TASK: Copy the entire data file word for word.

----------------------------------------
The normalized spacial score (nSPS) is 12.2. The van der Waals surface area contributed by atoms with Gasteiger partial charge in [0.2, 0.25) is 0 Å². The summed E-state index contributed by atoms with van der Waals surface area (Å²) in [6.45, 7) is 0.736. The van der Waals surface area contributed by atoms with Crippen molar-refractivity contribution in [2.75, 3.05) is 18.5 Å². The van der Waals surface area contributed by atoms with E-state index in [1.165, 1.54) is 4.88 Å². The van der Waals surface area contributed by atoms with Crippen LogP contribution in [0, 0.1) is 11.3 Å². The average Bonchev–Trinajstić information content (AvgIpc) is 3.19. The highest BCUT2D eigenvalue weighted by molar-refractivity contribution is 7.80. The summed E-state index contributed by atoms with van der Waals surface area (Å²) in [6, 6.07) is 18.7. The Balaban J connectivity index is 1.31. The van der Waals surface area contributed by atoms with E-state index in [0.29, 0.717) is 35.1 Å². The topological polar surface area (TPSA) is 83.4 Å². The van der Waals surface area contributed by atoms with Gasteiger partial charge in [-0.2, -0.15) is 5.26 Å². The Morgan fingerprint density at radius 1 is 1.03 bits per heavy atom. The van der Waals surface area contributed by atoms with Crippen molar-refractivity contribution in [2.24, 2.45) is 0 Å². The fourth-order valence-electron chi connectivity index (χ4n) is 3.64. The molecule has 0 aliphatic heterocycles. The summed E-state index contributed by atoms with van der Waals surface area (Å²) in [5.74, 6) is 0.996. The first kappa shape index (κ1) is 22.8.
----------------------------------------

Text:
The normalized spacial score (nSPS) is 12.2. The van der Waals surface area contributed by atoms with Gasteiger partial charge in [0.2, 0.25) is 0 Å². The summed E-state index contributed by atoms with van der Waals surface area (Å²) in [6.45, 7) is 0.736. The van der Waals surface area contributed by atoms with Crippen molar-refractivity contribution in [2.75, 3.05) is 18.5 Å². The van der Waals surface area contributed by atoms with E-state index in [1.165, 1.54) is 4.88 Å². The van der Waals surface area contributed by atoms with Crippen LogP contribution in [0, 0.1) is 11.3 Å². The average Bonchev–Trinajstić information content (AvgIpc) is 3.19. The highest BCUT2D eigenvalue weighted by molar-refractivity contribution is 7.80. The summed E-state index contributed by atoms with van der Waals surface area (Å²) in [6, 6.07) is 18.7. The Balaban J connectivity index is 1.31. The van der Waals surface area contributed by atoms with E-state index in [0.29, 0.717) is 35.1 Å². The topological polar surface area (TPSA) is 83.4 Å². The van der Waals surface area contributed by atoms with Gasteiger partial charge in [-0.2, -0.15) is 5.26 Å². The Morgan fingerprint density at radius 1 is 1.03 bits per heavy atom. The van der Waals surface area contributed by atoms with Crippen molar-refractivity contribution in [2.24, 2.45) is 0 Å². The fourth-order valence-electron chi connectivity index (χ4n) is 3.64. The molecule has 0 aliphatic heterocycles. The summed E-state index contributed by atoms with van der Waals surface area (Å²) in [5.74, 6) is 0.996. The first kappa shape index (κ1) is 22.8.